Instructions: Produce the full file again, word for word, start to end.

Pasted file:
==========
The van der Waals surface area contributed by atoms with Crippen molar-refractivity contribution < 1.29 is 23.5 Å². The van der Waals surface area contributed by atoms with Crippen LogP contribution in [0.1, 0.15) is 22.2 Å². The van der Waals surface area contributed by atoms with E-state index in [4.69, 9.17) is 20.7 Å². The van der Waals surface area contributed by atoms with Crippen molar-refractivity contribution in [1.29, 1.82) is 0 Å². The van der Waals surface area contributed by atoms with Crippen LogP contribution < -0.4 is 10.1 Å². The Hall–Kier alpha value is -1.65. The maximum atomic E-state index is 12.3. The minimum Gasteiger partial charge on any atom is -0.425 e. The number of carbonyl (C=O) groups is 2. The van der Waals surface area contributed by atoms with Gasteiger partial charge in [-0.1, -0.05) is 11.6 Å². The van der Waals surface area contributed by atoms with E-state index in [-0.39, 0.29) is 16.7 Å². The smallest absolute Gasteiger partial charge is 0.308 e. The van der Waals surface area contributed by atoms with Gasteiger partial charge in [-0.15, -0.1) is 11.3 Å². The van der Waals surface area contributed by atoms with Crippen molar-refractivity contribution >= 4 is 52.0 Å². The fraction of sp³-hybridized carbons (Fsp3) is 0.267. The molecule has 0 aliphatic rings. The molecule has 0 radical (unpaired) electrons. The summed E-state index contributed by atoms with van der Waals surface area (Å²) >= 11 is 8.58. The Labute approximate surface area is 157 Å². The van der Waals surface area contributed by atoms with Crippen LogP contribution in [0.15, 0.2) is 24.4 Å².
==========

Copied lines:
The van der Waals surface area contributed by atoms with Crippen molar-refractivity contribution < 1.29 is 23.5 Å². The van der Waals surface area contributed by atoms with Crippen LogP contribution in [0.1, 0.15) is 22.2 Å². The van der Waals surface area contributed by atoms with E-state index in [4.69, 9.17) is 20.7 Å². The van der Waals surface area contributed by atoms with Crippen molar-refractivity contribution in [1.29, 1.82) is 0 Å². The van der Waals surface area contributed by atoms with Crippen LogP contribution < -0.4 is 10.1 Å². The Hall–Kier alpha value is -1.65. The maximum atomic E-state index is 12.3. The minimum Gasteiger partial charge on any atom is -0.425 e. The number of carbonyl (C=O) groups is 2. The van der Waals surface area contributed by atoms with Gasteiger partial charge in [-0.1, -0.05) is 11.6 Å². The van der Waals surface area contributed by atoms with E-state index in [-0.39, 0.29) is 16.7 Å². The smallest absolute Gasteiger partial charge is 0.308 e. The van der Waals surface area contributed by atoms with Gasteiger partial charge in [-0.15, -0.1) is 11.3 Å². The van der Waals surface area contributed by atoms with Crippen molar-refractivity contribution >= 4 is 52.0 Å². The fraction of sp³-hybridized carbons (Fsp3) is 0.267. The molecule has 0 aliphatic rings. The molecule has 0 radical (unpaired) electrons. The summed E-state index contributed by atoms with van der Waals surface area (Å²) >= 11 is 8.58. The Labute approximate surface area is 157 Å². The van der Waals surface area contributed by atoms with Crippen LogP contribution in [0.15, 0.2) is 24.4 Å².